How would you describe your role as director of learning and development strategy? I work on a cross-functional team to determine the vision, set parameters, measures of success, and workflow for programmatic initiatives for instructional staff learning and development. This involves designing and implementing the learning and development strategy for 3,500 instruction staff employees across all boot camp verticals. I manage three functions—diagnostics and evaluation, instructional design, and implementation—which are all geared toward accomplishing one goal: ensuring that instructional staff are set up for success in facilitating transformative student outcomes.

What’s your favorite part about working at 2U? My favorite part about working at 2U is being able to continue to work as a leader in a mission-driven organization that strives to put students and instructors first. It’s also a privilege to be a part of a work environment that strives to be a great place to work. Building a culture that supports its employees allows us to focus on working towards our shared mission.

Why did you join the Black Engagement Network (BNet)? I decided to join BNet because any significant historical movement or everyday social interaction could probably be traced to the actions of people who share a common experience and passion. I wanted to be a part of a group within 2U aligned with my black identity. I see BNet as a place to build community, identify issues, share successes, promote ideas for actions, engage in dialogue, and provide opportunities for affirmation and celebration.

Black History Month started last week. What does BHM mean to you? For me, Black History Month is a moment to reflect and celebrate the resilience, beauty, pride, power, and intersectionality of blackness. It’s a practice that must go beyond the month of February but allows for us to be intentional in honoring and uplifting the stories of black people across the diaspora that are habitually missing from history books.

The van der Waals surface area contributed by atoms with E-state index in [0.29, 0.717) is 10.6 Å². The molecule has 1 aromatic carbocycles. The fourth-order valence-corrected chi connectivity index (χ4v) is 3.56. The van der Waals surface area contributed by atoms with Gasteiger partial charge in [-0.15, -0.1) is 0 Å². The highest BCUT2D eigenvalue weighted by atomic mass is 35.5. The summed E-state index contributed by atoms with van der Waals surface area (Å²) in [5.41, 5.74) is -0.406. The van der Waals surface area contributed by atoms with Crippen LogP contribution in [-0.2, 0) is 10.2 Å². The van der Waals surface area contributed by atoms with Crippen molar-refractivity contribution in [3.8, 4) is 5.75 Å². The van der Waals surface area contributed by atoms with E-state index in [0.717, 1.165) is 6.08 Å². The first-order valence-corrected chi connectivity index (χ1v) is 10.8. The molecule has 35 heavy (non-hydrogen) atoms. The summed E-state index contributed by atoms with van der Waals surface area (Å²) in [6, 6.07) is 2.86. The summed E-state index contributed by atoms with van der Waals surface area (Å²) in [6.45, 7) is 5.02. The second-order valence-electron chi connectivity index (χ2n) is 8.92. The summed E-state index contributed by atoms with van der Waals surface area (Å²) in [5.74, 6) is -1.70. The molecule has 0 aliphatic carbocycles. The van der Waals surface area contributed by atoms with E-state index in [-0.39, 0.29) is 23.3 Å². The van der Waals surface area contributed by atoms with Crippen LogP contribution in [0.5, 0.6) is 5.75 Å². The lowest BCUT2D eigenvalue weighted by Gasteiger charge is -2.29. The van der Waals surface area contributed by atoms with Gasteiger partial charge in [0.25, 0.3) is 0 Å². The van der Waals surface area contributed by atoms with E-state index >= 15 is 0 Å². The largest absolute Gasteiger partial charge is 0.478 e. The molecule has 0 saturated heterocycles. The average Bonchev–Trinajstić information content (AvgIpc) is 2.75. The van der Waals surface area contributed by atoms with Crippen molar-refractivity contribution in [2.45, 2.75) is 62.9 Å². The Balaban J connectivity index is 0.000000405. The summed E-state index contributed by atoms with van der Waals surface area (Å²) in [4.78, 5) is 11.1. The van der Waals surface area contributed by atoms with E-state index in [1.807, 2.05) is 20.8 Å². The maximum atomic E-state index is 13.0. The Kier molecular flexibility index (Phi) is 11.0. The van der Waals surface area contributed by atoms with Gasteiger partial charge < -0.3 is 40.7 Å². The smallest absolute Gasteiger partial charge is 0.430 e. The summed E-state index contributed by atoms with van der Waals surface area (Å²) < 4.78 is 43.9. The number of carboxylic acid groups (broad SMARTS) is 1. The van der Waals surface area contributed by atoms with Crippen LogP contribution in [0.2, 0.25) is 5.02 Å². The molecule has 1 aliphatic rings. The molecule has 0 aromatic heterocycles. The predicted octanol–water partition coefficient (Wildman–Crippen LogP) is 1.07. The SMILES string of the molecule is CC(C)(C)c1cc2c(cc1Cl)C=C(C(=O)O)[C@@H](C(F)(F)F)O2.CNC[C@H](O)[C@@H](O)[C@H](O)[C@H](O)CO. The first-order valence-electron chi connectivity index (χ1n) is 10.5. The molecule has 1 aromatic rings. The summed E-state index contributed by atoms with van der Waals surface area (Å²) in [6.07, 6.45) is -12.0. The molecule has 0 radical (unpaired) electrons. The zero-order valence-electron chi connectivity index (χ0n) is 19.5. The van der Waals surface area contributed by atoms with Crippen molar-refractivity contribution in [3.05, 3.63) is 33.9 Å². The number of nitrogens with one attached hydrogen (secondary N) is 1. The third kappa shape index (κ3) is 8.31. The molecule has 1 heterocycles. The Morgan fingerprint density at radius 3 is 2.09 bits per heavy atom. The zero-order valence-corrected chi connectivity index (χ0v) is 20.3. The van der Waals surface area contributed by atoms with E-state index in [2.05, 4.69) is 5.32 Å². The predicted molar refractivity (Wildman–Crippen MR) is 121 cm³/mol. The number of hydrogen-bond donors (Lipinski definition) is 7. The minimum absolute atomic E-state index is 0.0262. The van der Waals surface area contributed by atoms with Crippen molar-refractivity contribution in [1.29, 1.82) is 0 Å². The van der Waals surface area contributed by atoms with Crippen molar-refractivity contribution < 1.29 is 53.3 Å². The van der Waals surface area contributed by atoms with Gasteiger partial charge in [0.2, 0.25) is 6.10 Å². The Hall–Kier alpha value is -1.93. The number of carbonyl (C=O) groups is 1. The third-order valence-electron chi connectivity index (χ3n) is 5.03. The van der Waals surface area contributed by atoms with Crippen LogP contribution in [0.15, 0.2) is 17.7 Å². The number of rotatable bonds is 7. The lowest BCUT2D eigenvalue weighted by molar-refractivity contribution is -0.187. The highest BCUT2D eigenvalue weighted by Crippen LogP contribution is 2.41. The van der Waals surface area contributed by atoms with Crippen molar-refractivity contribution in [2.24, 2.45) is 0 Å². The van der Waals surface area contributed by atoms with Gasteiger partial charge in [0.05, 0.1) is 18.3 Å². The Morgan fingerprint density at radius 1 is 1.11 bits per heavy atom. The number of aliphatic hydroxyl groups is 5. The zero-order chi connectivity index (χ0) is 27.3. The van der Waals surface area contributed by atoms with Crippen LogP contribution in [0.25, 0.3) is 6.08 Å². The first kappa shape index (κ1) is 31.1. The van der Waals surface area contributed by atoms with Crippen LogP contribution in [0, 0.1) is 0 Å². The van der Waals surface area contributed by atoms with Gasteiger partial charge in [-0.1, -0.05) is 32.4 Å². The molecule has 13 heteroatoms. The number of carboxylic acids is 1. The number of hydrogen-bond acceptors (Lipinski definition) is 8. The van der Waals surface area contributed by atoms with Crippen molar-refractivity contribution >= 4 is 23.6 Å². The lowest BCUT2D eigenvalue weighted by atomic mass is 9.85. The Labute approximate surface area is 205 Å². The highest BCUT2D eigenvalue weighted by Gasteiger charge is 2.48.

You have always worked in education in some capacity. What keeps you inspired? My life’s purpose is to build leadership capacity and create equitable spaces. Education is a conduit for this purpose. I am able to facilitate the learning that will build instructional staff knowledge, skills, and mindsets to produce transformational student outcomes. As long as I am able to do that, the people I support will inspire me.

What advice would you give to someone just starting at 2U? When you’re just starting out, it’s important to build your self-awareness and set a clear vision and goals for what success will look like by the end of the year and/or quarter. Be sure to share those with your manager, mentors, and teammates. Ask yourself and document the answers to the following questions:

- What are my core role responsibilities?

- How does my work help the team make an impact? Are there collective goals that I’m particularly able to support and influence in my role?

- What specifically will success look like for me this year, given what I’m responsible for?

- How will I know success day-to-day when I see it? What, concretely, am I looking to see at the end of the year?

- What are my personal core values? How do I aspire to lead with my core values? Which do I lead with quite automatically? Which do I expect will be particularly important for me to lead with given my core responsibilities?

- What one to two area(s) of my leadership practice will I focus on strengthening now, to elevate my impact? Why does that matter to me? What actions will I take to practice and grow?

Interested in learning more about job opportunities at 2U? Check out our Careers page.